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Sunday, November 8, 2015

The Disclosure Dilemma

In The Politics of Autism, I discuss employment of people on the spectrum. A recent study (see post for November 3) confirms what has long been obvious:  they face discrimination in hiring.

Jake Austin writes at The Sentinel (Carlisle, PA):
“Children with autism grow up to be adults with autism,” said Leslie Long, Vice President of Adult Services at Autism Speaks. “Core symptoms do not change, but people have to learn how to compensate for environmental changes as they get older.”
Unique challenges
But deficits become more noticeable as autistic young adults begin to adapt to the unpredictable professional and social demands of the “real” world; they begin to face external challenges unique to their disorder.
“With autism, as the individual gets older, their characteristics such as preservations [sic, perseveration] difficulty reading social cues and interactions as well as the expression of emotion become more noticeable than when that individual was much younger,” said Dr. Bernadette Cachara, a local psychologist. “As a child, many of their peers are also learning the art of social interactions; therefore, it may be less noticeable unless very extreme.”
Adapting to new social environments with their own requirements and expectations can be a daunting task for anyone. But for an individual with autism, the process begins with a crucial choice that will likely define his or her experience.
“Unfortunately, it’s a double-edged sword when you have a disability that may not be obvious,” Long said. “Some employers will discriminate (against autistic individuals) whether they realize they are being biased or not. So it becomes difficult for (an autistic) individual to choose between disclosing (his or her condition) and getting the support they need or hiding it without people knowing. That becomes an individualized choice.”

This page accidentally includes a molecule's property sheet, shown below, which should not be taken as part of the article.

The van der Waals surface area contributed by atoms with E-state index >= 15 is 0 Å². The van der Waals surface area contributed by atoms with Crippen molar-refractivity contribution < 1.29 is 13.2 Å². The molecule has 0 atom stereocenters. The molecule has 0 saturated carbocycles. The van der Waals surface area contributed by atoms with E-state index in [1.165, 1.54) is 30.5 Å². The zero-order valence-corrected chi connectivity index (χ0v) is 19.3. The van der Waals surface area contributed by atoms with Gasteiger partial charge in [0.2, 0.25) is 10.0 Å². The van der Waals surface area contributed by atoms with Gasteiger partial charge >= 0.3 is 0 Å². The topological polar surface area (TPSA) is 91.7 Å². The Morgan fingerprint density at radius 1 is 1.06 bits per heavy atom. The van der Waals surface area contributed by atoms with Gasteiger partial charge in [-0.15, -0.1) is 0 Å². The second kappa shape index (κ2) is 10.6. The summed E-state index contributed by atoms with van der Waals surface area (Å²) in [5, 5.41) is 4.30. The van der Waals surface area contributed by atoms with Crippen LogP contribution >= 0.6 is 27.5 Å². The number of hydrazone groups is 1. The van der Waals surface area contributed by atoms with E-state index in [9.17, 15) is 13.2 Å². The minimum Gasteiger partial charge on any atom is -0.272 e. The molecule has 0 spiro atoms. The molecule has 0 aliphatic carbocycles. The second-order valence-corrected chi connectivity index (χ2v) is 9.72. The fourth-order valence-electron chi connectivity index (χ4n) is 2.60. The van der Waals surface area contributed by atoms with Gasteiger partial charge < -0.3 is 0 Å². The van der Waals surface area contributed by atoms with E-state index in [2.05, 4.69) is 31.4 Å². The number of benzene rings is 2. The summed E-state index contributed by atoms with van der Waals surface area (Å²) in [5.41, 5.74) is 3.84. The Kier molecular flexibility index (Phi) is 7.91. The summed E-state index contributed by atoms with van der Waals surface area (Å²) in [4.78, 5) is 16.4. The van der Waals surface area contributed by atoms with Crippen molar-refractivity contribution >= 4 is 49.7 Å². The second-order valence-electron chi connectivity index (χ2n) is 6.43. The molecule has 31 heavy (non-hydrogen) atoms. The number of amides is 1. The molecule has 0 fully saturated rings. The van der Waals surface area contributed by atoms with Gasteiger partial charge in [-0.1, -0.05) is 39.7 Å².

In The Politics of Autism, I write:
When paraplegics seek ramps to accommodate their wheelchairs, they can often count on the understanding of judges and juries. Autistic people, by contrast, have an “invisible” disability and the accommodations that they seek may seem odd to people unfamiliar with the condition. One autistic worker at a rehabilitation center refused to drive a company van because she smelled deodorant in it, which she could not stand. A supervisor scolded her, and the resulting argument led to her firing. A court found that the altercation was a personality clash and that her sensory issues did not result in a substantial limitation under the Americans with Disabilities Act. Legal expert Daniela Caruso writes: “It is clear that autism advocacy has changed the judicial discourse on autism, but the reality of integrating this particular disability in the workforce remains plagued by the endemic fuzziness of ADA standards, exponentially complicated by the fuzziness of autism science itself.”